Saturday 2 July 2011

From the Armchair

The other day I was moaning to Mrs L that I hadn't any ticks for, like, ages and ages. What a terrible terrible shame she agreed [note that this is not necessarily a true depiction of events - Ed.]. Two hours later I was sat in my armchair when Nigel Hudson alerted the world to the availability latest BBRC Work-in-Progress file. Hurrah!

For those that don't know, the BBRC is the committee of birding bods/gods that adjudicate on whether rare birds in this country were real or not. First of all they have to decide whether the bird in question was the bird in question; was the ID correct, and was the bird a figment of the observer's imagination (heaven forbid) or not? In the case of the bird that roused me from my armchair, was the bird actually a Lesser White-fronted Goose, and not some dodgy bread-guzzling hybrid? Yes it was a Lesser White-fronted Goose, and yes it really existed as loads of people saw it. That hurdle passed, they move on to the difficult stuff. Where was it? When did it turn up? What birds did it arrive with? What birds did it leave with? When did it leave? What did it do while it was here? What did it eat? Did it say anything? All crucial questions, the sum of which are used to come to an informed decision about the wild provenance of the bird. Assuming the majority of the committee then call the toss correctly, the bird is accepted as a record onto the almighty British List.

Or one of the British Lists. There are several, maintained by different people, and you can follow whichever one you want. I can't remember the real name of the one I use, but it now has the Goose on it, whereas the one I don't use doesn't have the Goose on it. Although you will find this hard to believe, the various list-keepers can come to entirely different conclusions when presented with the same facts. You could argue about this all day long, and it's just possible that some of that does go on. Thankfully though it happens behind closed doors where the public can't see what a bunch of socially inept losers birders really are.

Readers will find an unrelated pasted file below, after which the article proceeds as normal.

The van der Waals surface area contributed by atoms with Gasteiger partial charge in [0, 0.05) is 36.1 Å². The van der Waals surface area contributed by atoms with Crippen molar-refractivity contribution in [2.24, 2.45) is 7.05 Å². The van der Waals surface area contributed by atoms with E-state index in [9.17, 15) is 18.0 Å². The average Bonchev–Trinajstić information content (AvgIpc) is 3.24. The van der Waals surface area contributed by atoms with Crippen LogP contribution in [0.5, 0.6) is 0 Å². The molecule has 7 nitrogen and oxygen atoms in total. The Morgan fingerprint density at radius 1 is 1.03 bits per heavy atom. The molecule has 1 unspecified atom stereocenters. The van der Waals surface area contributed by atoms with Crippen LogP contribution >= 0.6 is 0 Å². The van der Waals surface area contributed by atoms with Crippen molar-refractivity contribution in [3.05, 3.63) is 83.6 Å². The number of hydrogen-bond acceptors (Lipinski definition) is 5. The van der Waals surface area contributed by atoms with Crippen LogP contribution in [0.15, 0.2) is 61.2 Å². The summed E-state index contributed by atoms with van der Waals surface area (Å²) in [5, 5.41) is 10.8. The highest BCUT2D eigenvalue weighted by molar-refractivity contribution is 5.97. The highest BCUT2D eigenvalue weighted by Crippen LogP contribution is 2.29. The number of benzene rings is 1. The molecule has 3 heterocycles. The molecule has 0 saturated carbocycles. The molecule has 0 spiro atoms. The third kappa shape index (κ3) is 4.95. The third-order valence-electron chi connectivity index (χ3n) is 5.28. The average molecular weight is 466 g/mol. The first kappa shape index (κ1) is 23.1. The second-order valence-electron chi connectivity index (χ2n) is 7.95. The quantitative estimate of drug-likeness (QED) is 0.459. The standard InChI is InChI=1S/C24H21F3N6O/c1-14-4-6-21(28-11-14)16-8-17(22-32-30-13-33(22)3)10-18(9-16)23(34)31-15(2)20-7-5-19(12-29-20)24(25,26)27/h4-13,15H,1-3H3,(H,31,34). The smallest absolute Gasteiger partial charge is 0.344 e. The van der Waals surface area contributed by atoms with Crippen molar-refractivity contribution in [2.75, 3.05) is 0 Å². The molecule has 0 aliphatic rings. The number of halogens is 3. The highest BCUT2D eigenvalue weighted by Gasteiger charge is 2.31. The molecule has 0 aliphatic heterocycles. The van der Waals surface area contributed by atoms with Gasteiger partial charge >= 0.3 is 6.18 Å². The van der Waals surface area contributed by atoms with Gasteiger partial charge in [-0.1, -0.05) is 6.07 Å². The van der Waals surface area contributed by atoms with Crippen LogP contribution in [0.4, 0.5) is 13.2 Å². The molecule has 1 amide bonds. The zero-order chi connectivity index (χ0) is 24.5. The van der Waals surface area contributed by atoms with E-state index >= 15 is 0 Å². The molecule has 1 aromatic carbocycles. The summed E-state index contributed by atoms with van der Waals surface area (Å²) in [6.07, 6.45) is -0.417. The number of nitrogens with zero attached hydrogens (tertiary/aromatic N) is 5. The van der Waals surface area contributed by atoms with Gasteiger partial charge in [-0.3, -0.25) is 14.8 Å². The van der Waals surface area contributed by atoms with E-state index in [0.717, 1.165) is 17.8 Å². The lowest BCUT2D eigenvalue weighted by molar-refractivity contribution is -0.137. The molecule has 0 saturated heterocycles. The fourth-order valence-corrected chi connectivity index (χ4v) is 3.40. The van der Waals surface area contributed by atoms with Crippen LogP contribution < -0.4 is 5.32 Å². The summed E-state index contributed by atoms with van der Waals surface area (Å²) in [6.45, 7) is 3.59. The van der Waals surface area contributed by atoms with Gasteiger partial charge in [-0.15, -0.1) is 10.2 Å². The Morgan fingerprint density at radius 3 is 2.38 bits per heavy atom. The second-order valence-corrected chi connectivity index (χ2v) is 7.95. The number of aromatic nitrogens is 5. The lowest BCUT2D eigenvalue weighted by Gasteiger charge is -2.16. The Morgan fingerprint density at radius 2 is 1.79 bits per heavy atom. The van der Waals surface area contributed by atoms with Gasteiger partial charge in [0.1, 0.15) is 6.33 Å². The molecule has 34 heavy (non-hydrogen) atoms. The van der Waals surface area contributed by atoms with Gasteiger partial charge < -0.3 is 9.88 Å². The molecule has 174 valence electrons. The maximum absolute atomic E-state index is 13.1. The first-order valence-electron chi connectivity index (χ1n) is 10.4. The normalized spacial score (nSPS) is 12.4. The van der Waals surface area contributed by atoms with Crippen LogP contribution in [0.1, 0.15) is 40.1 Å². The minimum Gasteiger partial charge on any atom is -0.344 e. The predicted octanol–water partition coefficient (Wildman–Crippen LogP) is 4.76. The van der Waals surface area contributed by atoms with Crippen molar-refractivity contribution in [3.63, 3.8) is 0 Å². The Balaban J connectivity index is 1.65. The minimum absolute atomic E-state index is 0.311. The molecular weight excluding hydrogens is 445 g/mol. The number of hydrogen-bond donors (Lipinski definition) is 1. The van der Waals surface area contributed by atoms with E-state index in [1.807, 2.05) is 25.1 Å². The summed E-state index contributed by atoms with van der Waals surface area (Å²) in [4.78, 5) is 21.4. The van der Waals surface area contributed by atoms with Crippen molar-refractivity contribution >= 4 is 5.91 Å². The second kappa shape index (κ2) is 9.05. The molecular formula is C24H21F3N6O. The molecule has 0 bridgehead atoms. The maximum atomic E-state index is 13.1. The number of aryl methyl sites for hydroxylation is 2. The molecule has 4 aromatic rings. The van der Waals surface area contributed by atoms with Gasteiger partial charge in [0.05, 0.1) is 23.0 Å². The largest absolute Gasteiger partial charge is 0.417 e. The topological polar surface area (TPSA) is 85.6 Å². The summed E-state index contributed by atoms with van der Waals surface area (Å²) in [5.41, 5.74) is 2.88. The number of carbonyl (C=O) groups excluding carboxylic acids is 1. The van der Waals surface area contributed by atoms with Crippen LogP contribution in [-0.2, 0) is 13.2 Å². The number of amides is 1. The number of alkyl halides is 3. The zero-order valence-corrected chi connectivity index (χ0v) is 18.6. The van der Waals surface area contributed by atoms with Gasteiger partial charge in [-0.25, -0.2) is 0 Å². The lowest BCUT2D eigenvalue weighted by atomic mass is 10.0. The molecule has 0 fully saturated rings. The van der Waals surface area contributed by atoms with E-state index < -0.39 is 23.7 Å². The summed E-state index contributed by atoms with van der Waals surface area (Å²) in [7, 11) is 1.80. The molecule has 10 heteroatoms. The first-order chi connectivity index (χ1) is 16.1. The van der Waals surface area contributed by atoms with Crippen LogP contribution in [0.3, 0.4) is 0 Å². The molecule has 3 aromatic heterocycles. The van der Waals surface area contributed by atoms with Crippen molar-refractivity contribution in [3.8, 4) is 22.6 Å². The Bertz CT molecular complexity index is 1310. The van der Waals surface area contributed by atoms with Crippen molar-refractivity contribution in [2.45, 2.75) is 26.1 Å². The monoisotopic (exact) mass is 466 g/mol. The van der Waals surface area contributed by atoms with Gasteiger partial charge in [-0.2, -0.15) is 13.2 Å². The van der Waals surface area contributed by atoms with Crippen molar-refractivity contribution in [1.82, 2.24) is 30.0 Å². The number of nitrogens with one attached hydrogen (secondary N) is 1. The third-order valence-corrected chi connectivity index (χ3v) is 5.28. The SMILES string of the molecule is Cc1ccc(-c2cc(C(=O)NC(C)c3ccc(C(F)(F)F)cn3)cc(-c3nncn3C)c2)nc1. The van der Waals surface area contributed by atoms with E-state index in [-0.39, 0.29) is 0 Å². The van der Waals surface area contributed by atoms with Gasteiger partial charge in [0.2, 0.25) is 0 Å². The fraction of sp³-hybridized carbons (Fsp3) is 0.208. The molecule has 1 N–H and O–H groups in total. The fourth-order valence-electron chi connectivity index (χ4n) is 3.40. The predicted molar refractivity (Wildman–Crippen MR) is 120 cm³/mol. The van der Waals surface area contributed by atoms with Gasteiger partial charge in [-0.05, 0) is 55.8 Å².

Moving swiftly on before this post takes a large downhill turn, every quarter the BBRC tells the world how they're getting on with rare bird records they have been tasked with judging. Rabid twitchers everywhere open the file and eagerly scan down the list of birds, which is presented taxonomically.

"Ooooh, Black Scoter, did I see that?!"
"What about that Blue-winged Teal with a ring on it from Cambs somewhere?"
"Oh, I wonder if they've accepted that Goose?


The specific entry you are looking for is "OK". OK means it has passed all the tests and is adjudged to be a real non-fictitious bird. There are other entries as well. "IC" is a popular one, and means in "In Circulation", ie they're still looking at it. They can sometimes look at it for a very long time. For example, they're still looking at a Great Reed Warbler from Dorset in May 1961. I'm all for being careful, however fifty years on, with the observer almost certainly (and unfortunately) in Green Italics, it's time to make your mind up. I suggest that a quick "NP" here would be ideal, as there is likely nobody left to chunter about it. NP stands for "Not Proven", which is a nice way of saying you were wrong, and you didn't see a real bird. Personally I'd prefer to see "Bollocks" next to an improbable record, as that is what most sceptic birders would say when they first got the news, but I'm not on the committee. And possibly never will be.

Anyhow, Goosy-Lucy is no longer in circulation, she is "OK". Back in January, when I saw this wild, wary, pure and unringed bird consorting with a classic carrier species in a historically plausible location, I was extremely restrained. Usually I speed home, there to open Bubo and bung the bird on immediately. In this instance I waited, just in case the powers that be decided in their wisdom that the bird was plastic. Happily it has been given the benefit of the doubt, and so, feeling virtuous from the comfort of my armchair, I have been able to tick it off my little bird-spotting list, and need never look at one again. Phew.

Here is the first Lesser White-front I ever saw. It didn't cut the mustard for some reason.


  1. In the final photo, where is the LWFG from the Pink-foot?!

  2. Er yes, good point. Presumably it is hiding behind the Pink-foot....